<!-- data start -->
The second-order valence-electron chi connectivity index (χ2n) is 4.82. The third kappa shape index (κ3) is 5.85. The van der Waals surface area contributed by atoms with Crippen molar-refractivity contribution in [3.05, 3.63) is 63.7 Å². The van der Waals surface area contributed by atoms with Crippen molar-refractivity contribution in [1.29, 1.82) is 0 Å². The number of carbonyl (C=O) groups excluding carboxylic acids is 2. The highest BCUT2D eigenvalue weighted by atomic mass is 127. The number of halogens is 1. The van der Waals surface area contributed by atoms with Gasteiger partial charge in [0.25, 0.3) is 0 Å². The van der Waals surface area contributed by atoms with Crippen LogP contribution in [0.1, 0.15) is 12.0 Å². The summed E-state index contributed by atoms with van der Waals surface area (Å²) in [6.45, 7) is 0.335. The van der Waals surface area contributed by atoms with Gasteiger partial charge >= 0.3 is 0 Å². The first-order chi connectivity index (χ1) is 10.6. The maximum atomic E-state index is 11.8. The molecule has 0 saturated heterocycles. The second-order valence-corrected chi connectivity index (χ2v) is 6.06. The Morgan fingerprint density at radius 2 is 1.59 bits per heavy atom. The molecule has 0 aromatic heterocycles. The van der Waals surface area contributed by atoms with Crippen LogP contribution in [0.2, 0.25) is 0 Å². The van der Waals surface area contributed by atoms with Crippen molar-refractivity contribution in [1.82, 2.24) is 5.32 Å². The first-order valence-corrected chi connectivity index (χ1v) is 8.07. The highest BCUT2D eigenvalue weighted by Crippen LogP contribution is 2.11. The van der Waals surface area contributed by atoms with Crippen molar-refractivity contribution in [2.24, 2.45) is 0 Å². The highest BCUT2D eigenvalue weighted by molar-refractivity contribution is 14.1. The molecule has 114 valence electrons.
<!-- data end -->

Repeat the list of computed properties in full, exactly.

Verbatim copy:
The second-order valence-electron chi connectivity index (χ2n) is 4.82. The third kappa shape index (κ3) is 5.85. The van der Waals surface area contributed by atoms with Crippen molar-refractivity contribution in [3.05, 3.63) is 63.7 Å². The van der Waals surface area contributed by atoms with Crippen molar-refractivity contribution in [1.29, 1.82) is 0 Å². The number of carbonyl (C=O) groups excluding carboxylic acids is 2. The highest BCUT2D eigenvalue weighted by atomic mass is 127. The number of halogens is 1. The van der Waals surface area contributed by atoms with Gasteiger partial charge in [0.25, 0.3) is 0 Å². The van der Waals surface area contributed by atoms with Crippen LogP contribution in [0.1, 0.15) is 12.0 Å². The summed E-state index contributed by atoms with van der Waals surface area (Å²) in [6.45, 7) is 0.335. The van der Waals surface area contributed by atoms with Gasteiger partial charge >= 0.3 is 0 Å². The first-order chi connectivity index (χ1) is 10.6. The maximum atomic E-state index is 11.8. The molecule has 0 saturated heterocycles. The second-order valence-corrected chi connectivity index (χ2v) is 6.06. The Morgan fingerprint density at radius 2 is 1.59 bits per heavy atom. The molecule has 0 aromatic heterocycles. The van der Waals surface area contributed by atoms with Crippen LogP contribution in [0.2, 0.25) is 0 Å². The van der Waals surface area contributed by atoms with Crippen molar-refractivity contribution in [1.82, 2.24) is 5.32 Å². The first-order valence-corrected chi connectivity index (χ1v) is 8.07. The highest BCUT2D eigenvalue weighted by Crippen LogP contribution is 2.11. The van der Waals surface area contributed by atoms with Crippen molar-refractivity contribution in [2.24, 2.45) is 0 Å². The highest BCUT2D eigenvalue weighted by molar-refractivity contribution is 14.1. The molecule has 114 valence electrons.